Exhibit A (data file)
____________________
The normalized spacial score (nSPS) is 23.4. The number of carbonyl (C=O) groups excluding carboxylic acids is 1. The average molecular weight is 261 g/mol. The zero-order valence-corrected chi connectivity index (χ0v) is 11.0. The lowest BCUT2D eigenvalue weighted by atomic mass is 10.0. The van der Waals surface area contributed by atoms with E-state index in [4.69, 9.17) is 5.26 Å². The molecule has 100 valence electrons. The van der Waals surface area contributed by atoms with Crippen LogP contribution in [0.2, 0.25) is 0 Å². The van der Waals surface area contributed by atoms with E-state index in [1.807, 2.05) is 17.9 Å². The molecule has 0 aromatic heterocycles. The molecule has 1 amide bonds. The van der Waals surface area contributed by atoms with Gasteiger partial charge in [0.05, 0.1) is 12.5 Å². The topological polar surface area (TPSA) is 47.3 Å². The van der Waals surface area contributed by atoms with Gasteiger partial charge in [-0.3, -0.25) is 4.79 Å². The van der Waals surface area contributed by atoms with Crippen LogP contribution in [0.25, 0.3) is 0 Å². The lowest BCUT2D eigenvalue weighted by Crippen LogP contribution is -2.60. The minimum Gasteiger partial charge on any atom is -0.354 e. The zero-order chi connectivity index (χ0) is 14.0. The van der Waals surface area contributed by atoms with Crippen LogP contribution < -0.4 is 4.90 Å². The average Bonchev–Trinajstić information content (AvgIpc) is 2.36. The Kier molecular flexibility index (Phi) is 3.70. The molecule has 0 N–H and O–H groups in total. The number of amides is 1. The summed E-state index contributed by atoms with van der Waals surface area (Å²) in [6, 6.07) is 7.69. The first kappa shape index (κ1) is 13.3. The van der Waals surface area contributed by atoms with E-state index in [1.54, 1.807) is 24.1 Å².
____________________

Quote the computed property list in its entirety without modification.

The normalized spacial score (nSPS) is 23.4. The number of carbonyl (C=O) groups excluding carboxylic acids is 1. The average molecular weight is 261 g/mol. The zero-order valence-corrected chi connectivity index (χ0v) is 11.0. The lowest BCUT2D eigenvalue weighted by atomic mass is 10.0. The van der Waals surface area contributed by atoms with E-state index in [4.69, 9.17) is 5.26 Å². The molecule has 100 valence electrons. The van der Waals surface area contributed by atoms with Crippen LogP contribution in [0.2, 0.25) is 0 Å². The van der Waals surface area contributed by atoms with E-state index in [1.807, 2.05) is 17.9 Å². The molecule has 0 aromatic heterocycles. The molecule has 1 amide bonds. The van der Waals surface area contributed by atoms with Gasteiger partial charge in [0.05, 0.1) is 12.5 Å². The topological polar surface area (TPSA) is 47.3 Å². The van der Waals surface area contributed by atoms with Gasteiger partial charge in [-0.3, -0.25) is 4.79 Å². The van der Waals surface area contributed by atoms with Crippen LogP contribution in [0.25, 0.3) is 0 Å². The lowest BCUT2D eigenvalue weighted by Crippen LogP contribution is -2.60. The minimum Gasteiger partial charge on any atom is -0.354 e. The zero-order chi connectivity index (χ0) is 14.0. The van der Waals surface area contributed by atoms with Crippen LogP contribution < -0.4 is 4.90 Å². The average Bonchev–Trinajstić information content (AvgIpc) is 2.36. The Kier molecular flexibility index (Phi) is 3.70. The molecule has 0 N–H and O–H groups in total. The number of amides is 1. The summed E-state index contributed by atoms with van der Waals surface area (Å²) in [6, 6.07) is 7.69. The first kappa shape index (κ1) is 13.3. The van der Waals surface area contributed by atoms with E-state index in [1.54, 1.807) is 24.1 Å².